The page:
Peanut allergy is one of the most common food allergies, affecting around 2 in every 100 Canadian children. These allergies tend to be lifelong, and can cause anxiety around accidental exposure.
“There’s a common misperception about peanut allergies — that it’s not a serious health issue,” says Dr. Edmond Chan, an investigator at BC Children’s Hospital and head of the division of pediatric allergy and immunology at the University of British Columbia.
“Although the risk of a fatal reaction to peanuts is low in patients with peanut allergy, it has a major impact on quality of life and many families feel hopeless in dealing with what can seem like an unmanageable problem.”
While research has shown that introducing peanuts to high-risk infants aged 4-6 months can help prevent peanut allergy, less is known about the effect of regular exposure in older children with more entrenched food allergy.
Now a new “real world” study led by Chan could help kids who face a real danger from exposure to peanuts. The researchers studied a treatment called oral immunotherapy in 117 preschool children with peanut allergies across Canada.
Oral immunotherapy involves giving ingesting small amounts of a food allergen in gradually increasing doses; in this case, peanuts. The goal is to reach desensitization. At this point, ingesting peanuts no longer triggers a dangerous reaction, reducing or eliminating the need for epinephrine injections. To sustain this level of immunity, the patient must continue to eat peanut products on a regular basis.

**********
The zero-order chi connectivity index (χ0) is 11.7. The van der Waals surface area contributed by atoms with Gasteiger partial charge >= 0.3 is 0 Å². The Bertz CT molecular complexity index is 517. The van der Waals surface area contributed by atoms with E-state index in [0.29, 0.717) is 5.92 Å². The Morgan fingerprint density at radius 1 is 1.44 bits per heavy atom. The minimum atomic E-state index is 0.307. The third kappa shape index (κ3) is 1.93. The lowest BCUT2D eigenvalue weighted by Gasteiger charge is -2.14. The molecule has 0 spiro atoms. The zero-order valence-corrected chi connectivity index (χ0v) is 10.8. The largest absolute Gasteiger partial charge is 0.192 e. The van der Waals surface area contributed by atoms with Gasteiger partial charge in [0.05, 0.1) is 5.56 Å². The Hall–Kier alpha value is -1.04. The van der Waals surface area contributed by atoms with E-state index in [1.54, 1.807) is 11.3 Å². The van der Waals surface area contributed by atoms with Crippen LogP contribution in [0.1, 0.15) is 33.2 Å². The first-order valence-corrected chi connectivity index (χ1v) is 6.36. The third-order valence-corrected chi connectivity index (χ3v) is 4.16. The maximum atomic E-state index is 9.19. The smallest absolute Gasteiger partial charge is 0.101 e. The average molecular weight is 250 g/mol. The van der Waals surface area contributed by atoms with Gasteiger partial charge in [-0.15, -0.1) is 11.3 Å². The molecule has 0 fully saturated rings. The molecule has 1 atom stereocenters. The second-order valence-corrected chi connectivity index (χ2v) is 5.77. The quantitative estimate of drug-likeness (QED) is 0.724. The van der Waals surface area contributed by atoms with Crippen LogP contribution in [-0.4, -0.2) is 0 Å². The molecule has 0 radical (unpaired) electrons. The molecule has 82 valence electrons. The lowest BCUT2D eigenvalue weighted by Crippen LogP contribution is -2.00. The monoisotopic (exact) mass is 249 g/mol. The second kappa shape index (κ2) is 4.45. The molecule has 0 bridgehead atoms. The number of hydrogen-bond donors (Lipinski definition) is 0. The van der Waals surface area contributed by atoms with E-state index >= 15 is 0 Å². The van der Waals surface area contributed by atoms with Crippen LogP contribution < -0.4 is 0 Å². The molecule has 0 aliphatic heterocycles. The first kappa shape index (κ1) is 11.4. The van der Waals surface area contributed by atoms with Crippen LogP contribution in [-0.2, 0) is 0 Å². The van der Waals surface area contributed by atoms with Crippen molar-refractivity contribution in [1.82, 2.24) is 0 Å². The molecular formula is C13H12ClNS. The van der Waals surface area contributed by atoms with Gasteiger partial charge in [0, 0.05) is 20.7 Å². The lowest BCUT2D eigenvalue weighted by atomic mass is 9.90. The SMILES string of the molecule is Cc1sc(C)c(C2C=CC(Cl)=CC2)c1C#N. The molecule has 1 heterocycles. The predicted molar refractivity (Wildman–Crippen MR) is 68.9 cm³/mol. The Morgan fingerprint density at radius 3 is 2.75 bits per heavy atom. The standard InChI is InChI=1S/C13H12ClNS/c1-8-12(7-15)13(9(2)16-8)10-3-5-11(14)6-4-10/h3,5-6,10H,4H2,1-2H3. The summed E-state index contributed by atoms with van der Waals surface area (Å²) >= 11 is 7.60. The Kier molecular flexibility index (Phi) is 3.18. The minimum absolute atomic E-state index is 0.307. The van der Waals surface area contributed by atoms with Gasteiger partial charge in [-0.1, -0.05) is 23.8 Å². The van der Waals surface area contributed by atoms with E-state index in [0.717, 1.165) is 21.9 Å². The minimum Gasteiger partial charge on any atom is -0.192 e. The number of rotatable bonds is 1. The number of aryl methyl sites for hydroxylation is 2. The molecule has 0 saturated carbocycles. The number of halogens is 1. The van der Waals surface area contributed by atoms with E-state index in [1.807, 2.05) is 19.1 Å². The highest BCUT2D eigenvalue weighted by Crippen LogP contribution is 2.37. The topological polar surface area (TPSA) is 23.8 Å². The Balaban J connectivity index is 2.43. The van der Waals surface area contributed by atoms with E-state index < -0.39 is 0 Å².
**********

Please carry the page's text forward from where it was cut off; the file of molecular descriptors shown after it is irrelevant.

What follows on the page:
The preschoolers in this study, aged between 9 months and 5 years, all had history of peanut reactions and a positive skin prick test or peanut-specific antibody test (peanut-specific IgE >0.35 kU/L). Each received increasing peanut doses in clinic every two weeks until reaching the maintenance dose of 300 mg. Then, they received a daily 300 mg dose at home — about one peanut or a quarter teaspoon of peanut butter.
After one year, nearly 80% were able to eat 15 peanuts without reaction while supervised by an allergist. Furthermore, over 98% of participants could eat three to four peanuts without reaction. That’s enough to protect against almost all accidental exposures, providing peace of mind for anxious parents.
However, 21% of the children experienced an allergic reaction during the. larger oral challenge. Of these, 15% were mild and 6% moderate. Two children received epinephrine for moderate reactions. There were no severe reactions.
Despite these reactions, Lianne Soller, the study’s lead author and UBC allergy research manager based at BC Children’s Hospital, believes oral immunotherapy could in future be offered to preschoolers to prevent accidental exposures and avoid the development of more severe reactions.
“Now, thanks to oral immunotherapy, these kids can accidentally eat something with peanut butter in it — like a cookie or cake — and not suffer a reaction, which is wonderful news for the families.”